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Entered according to Act of Congress, in the year 1865,
By BUNCE AND HUNTINGTON,
In the Clerk's Office of the District Court of the United States for the Southern
District of New York.
N the Dramatic ' etry of a country are embodied
the highest efforts of its genius. Our series of “Golden LEAVES" from the British AND AMERICAN Poets would be, therefore, incomplete without a collection of specimens from the Dramatic Poets of those countries. In the present volume, we give selections of recognized beauties from the BRITISH AND AMERICAN DRAMATISTS, arranged in chronological order, commencing from the earliest known Dramas in the English language, and continuing the series down to the present time. The collection, we trust, will be found interesting to the student of Dramatic Literature, as exhibiting in a condensed form the mutations in taste, style, and method of treatment, which the Drama has undergone during the last three centuries. We believe it will also be acceptable to lovers of the Legitimate Drama, who still cling to recollections of the past glories of the Stage, and will receive with welcome these souvenirs of the cherished favourites of their youth. We have even a hope that modern playgoers (to whom, in this age of the Sensational and Spectacular Drama, the “Legitimate" is fast approaching only to the traditionary) may dip into our pages with some degree of interest-akin, perhaps, to that with which they examine the fossil remains of extinct generations, if only to ascertain the pretensions which the admirers of the Drama in past ages declared to be its functions and its purposes,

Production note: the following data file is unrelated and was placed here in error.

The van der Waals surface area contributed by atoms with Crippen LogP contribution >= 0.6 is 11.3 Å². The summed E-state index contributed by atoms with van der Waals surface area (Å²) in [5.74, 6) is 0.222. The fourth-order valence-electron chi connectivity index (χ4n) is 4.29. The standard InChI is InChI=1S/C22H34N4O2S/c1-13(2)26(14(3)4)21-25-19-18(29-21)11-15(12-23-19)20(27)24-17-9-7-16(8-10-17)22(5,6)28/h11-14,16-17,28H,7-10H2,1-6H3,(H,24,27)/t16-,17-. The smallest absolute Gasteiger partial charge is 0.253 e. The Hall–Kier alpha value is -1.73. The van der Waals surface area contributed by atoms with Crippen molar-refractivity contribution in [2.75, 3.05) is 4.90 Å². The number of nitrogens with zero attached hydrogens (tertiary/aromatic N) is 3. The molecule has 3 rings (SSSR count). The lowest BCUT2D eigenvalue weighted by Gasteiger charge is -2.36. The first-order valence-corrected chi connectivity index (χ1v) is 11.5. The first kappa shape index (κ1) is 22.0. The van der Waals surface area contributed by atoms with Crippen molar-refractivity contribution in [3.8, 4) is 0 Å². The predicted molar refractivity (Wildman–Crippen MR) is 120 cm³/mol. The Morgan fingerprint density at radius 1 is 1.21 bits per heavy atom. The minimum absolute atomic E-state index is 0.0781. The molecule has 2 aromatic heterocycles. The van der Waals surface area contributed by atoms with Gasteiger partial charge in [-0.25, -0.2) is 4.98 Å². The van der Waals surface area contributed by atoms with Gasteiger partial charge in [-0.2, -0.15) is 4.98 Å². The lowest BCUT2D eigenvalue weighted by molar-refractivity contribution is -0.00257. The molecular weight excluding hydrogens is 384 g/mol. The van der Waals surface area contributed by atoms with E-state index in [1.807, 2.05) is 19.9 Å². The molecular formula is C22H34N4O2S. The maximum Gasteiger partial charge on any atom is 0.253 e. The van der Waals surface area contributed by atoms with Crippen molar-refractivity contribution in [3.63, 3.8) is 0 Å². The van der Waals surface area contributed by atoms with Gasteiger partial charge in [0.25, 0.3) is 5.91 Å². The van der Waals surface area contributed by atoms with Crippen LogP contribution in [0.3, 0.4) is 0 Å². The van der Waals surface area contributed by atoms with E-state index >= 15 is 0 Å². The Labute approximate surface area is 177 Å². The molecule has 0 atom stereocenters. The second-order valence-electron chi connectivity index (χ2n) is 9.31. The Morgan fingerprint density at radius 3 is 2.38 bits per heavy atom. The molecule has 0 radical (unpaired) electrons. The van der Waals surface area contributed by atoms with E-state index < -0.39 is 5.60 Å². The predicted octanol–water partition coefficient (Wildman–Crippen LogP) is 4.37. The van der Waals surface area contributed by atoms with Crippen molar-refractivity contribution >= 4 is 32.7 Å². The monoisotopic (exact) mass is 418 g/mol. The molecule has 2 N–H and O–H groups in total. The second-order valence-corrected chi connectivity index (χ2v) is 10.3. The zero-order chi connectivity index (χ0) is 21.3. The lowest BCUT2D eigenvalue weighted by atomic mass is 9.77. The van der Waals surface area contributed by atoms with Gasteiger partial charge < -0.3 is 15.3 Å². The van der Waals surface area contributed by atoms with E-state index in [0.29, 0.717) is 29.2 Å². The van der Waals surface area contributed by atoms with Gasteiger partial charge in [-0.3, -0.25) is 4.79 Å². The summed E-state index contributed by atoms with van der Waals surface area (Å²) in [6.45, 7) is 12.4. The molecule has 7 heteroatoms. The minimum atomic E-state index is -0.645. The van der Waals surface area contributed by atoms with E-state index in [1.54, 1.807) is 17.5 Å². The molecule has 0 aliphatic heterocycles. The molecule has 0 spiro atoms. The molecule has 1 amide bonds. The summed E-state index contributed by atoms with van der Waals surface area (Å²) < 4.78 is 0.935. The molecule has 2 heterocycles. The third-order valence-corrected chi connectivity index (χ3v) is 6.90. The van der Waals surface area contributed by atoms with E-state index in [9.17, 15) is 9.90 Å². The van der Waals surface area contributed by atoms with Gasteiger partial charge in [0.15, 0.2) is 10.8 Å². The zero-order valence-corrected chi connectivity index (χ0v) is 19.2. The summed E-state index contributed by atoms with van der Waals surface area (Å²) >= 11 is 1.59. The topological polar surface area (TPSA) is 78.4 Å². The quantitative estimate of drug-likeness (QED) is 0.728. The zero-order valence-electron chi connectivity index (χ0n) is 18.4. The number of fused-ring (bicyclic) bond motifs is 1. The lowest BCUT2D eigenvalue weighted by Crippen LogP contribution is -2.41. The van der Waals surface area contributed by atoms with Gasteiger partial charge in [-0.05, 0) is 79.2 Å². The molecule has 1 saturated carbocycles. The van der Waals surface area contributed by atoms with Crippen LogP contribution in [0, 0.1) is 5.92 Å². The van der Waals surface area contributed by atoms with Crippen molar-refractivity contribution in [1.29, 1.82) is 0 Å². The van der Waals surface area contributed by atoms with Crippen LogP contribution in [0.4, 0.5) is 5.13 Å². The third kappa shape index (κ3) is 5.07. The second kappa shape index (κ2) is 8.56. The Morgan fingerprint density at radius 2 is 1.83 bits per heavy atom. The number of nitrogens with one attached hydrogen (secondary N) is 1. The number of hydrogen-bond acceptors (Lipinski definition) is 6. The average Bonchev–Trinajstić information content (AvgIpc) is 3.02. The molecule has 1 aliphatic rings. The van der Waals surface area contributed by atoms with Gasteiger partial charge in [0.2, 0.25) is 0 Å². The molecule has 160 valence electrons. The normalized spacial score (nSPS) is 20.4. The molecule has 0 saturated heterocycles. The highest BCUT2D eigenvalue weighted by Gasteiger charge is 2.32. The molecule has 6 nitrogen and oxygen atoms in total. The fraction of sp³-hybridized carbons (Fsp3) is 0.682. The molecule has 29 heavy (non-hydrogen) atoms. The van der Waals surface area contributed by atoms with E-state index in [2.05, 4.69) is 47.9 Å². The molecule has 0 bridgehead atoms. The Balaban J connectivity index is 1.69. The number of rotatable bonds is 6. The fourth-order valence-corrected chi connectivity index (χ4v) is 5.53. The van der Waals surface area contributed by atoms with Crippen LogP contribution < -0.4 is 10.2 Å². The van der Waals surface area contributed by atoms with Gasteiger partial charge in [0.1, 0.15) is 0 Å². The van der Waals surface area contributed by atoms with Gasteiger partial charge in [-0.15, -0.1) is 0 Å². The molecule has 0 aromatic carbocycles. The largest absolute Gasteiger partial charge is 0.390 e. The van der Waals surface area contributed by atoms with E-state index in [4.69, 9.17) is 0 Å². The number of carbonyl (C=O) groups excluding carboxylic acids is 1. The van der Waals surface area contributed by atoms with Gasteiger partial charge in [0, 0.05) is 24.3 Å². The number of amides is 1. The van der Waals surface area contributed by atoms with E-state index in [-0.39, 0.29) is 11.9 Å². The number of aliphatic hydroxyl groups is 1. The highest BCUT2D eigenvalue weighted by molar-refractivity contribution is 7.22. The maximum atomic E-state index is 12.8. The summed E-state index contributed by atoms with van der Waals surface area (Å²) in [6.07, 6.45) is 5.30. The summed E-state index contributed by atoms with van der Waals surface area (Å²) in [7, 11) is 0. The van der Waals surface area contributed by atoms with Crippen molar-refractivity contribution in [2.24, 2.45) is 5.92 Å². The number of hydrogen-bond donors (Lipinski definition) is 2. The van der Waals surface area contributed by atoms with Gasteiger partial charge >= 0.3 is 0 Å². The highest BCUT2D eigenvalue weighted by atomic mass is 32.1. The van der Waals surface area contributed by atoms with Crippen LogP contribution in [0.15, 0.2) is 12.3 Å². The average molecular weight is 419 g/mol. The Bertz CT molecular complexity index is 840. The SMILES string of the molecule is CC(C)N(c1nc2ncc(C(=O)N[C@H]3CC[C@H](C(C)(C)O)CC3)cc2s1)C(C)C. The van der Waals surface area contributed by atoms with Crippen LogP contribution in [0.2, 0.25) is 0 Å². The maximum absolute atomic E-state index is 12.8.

“To wake the soul by tender strokes of art,
To raise the genius, and to mend the heart;
J. W. S. H.
COTTAGE PLACE, NEW YORK, }